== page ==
Do you write lyrics that could be considered unintelligible or nonsensical based on the laws of English? If so, you’re certainly not alone. Elvis Presley, who is undoubtedly one of the greatest artists to have ever lived, is famous for spitting lyrics that defied natural language or comprehension, but resonated with millions of fans around the world.
Ever since you were a kid, you’ve collected records. Most of your collection is in the form of long playing records and the singles that you bought every time you could find one with a picture sleeve. As much as you love your collection, it would be nice to have digital copies you could take along on the go. The good news is that you can digitize your vintage music and listen to whatever you want whenever you want.
With acoustic treatment potentially costing producers a lot of money, cheap alternatives have become popular. However, a lot of these common acoustic treatments don’t work well in studios. Here’s a list of alternatives you should avoid.
Ever wonder what the difference between a decent home set up and a great one is? Often the devil is in the details, and facny insturments and mics wont matter if they get all mushed before they get tracked.
The folks at Rivington Music decided to help answer the question of how to select the right interface. Selecting a good interface has to be one of the most important steps to capturing high quality audio. This audio interface is basically the sound card and this piece of hardware handles converting your audio from digital data into an analog signal, also known as digital-to-analog converter.
While social media continues to dominate the focus of online marketing discussions, there is no question that email has, is, and will continue to be the key to success for musicians. With a strong email list and a proper email marketing strategy, comes long-term success.
I’m a huge advocate for practicing your instrument. And as someone who loves practicing, I am well aware that keeping a regular practice schedule is exceedingly difficult.
It’s so easy for the business side of music to take priority over your practice, because frankly the practice always seems like it can wait and some other things simply can’t. It further complicates things when you have a job, if you’re on the road, or occasionally have to deal with, you know, life!
That being said, I am a big believer in regular practice because I think it has real benefits for your music career and your mental health.
With more bands and artists going DIY since the revolution of the Internet, is the role of PR and publicity really still needed? The Internet has had a huge impact on the music industry. Bands and artists are now able to reach their fans more easily than they ever could before. But does this mean they can also manage their own publicity? Although the Internet has brought many benefits for bands and artists, unfortunately, it has also increased the competition. Anyone nowadays can call themselves a band or artist, and with affordable recording software, anyone can make music and upload it onto YouTube or SoundCloud. There are a lot of artists out there all vying for people’s attention. The real issue is how a band or artist can make their music stand out amongst a mist of noise.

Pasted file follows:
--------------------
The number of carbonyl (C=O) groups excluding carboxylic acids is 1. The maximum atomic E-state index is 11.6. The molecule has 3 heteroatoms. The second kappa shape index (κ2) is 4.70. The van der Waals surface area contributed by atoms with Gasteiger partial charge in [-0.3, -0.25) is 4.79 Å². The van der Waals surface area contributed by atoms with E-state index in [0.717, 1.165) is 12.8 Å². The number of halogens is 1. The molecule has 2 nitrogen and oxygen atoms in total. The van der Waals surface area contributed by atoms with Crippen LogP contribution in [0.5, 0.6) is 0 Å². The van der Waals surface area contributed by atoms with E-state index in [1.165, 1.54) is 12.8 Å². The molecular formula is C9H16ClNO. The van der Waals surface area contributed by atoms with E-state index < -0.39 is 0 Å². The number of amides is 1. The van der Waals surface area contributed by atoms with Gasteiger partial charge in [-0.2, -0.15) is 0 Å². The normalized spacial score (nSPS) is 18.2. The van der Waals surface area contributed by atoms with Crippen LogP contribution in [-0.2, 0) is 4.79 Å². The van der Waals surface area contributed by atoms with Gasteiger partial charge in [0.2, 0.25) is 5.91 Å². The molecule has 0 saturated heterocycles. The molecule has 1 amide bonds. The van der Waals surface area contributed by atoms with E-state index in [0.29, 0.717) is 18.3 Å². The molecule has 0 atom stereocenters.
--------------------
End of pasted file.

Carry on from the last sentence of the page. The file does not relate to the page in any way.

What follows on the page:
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This article originally appeared on the Sonicbids Blog
The internet has allowed artists to reach millions of fans and grow their careers with a click of a button. While, for some, the web has been a boon for music promotion, many musicians make pivotal online marketing mistakes that prevent them from breaking out and building a successful career. Here are four of the most common mistakes to avoid.
Henry Rollins wrote a book in 1994 entitled “Get In The Van,” which encourages young artists to put aside previous concerns and take a risk by starting their music career. However, he may have missed the part about when the van flips over… literally. It’s not uncommon for a vehicle accident to happen to bands on tour in fact, The Early November did it within their first two weeks of their first official tour - and look where they are now. So, the he question arises - what are the best ways to prepare, avoid, and handle such situations?
Summer means music festival season is here. In fact, heavy hitters like Coachella and Sasquatch have already come and gone. But there are still a host of great music festivals over the summer, so mark your calendar, request time off, buy your tickets and great ready to party. How will you stand out in the crowd? Part of the fun of festivals is the extravagant costumes. Here’s a guide for music-inspired getup for all your summer festival needs.
Let’s start with a little experiment - think about NBC.
Did you visualize the rainbow peacock logo?
More importantly: did you did you hear the NBC chimes?
The chimes associated with the NBC Network are an example of sonic branding. Just as brands rely on a certain color palette, typography, or a particular image, brands may also establish a connection to a particular song, jingle, or series of notes (as NBC does with the G3, E4, and C5, for you music theory folks out there).
You are an artist. You make music that can make people dance, smile or cry. This is your gift. For good or for bad, though, there is another layer to the music industry that defines whether or not your music will be heard. Business is an undeniable truth of the music industry and it is in your best interest to develop some solid entrepreneurial skills that will get your music in front of the biggest and best audience possible.
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(Updated January 13, 2016)